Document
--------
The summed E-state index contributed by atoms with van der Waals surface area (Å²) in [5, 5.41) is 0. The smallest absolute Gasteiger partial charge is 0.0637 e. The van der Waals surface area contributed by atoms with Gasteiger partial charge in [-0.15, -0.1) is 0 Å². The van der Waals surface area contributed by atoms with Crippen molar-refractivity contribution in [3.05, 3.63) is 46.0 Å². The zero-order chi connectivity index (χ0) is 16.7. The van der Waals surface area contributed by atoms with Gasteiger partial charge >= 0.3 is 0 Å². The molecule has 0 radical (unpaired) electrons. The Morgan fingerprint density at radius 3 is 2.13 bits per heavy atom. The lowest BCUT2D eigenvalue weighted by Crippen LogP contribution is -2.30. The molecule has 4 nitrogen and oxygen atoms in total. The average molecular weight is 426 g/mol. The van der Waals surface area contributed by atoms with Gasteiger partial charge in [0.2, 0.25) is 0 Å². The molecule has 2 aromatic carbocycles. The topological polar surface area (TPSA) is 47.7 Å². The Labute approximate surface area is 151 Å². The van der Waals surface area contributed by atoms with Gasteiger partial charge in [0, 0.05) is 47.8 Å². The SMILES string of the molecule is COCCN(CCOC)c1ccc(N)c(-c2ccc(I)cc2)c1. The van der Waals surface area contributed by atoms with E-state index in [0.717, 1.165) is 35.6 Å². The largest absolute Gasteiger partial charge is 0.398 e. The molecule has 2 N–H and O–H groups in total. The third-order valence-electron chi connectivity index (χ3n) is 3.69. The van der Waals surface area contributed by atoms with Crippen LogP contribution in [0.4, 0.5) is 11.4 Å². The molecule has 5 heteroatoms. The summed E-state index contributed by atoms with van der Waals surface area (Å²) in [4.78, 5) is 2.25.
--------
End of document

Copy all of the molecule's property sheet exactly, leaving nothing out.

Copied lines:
The summed E-state index contributed by atoms with van der Waals surface area (Å²) in [5, 5.41) is 0. The smallest absolute Gasteiger partial charge is 0.0637 e. The van der Waals surface area contributed by atoms with Gasteiger partial charge in [-0.15, -0.1) is 0 Å². The van der Waals surface area contributed by atoms with Crippen molar-refractivity contribution in [3.05, 3.63) is 46.0 Å². The zero-order chi connectivity index (χ0) is 16.7. The van der Waals surface area contributed by atoms with Gasteiger partial charge >= 0.3 is 0 Å². The molecule has 0 radical (unpaired) electrons. The Morgan fingerprint density at radius 3 is 2.13 bits per heavy atom. The lowest BCUT2D eigenvalue weighted by Crippen LogP contribution is -2.30. The molecule has 4 nitrogen and oxygen atoms in total. The average molecular weight is 426 g/mol. The van der Waals surface area contributed by atoms with Gasteiger partial charge in [0.2, 0.25) is 0 Å². The molecule has 2 aromatic carbocycles. The topological polar surface area (TPSA) is 47.7 Å². The Labute approximate surface area is 151 Å². The van der Waals surface area contributed by atoms with Gasteiger partial charge in [0, 0.05) is 47.8 Å². The SMILES string of the molecule is COCCN(CCOC)c1ccc(N)c(-c2ccc(I)cc2)c1. The van der Waals surface area contributed by atoms with E-state index in [0.717, 1.165) is 35.6 Å². The largest absolute Gasteiger partial charge is 0.398 e. The molecule has 2 N–H and O–H groups in total. The third-order valence-electron chi connectivity index (χ3n) is 3.69. The van der Waals surface area contributed by atoms with Crippen LogP contribution in [0.4, 0.5) is 11.4 Å². The molecule has 5 heteroatoms. The summed E-state index contributed by atoms with van der Waals surface area (Å²) in [4.78, 5) is 2.25.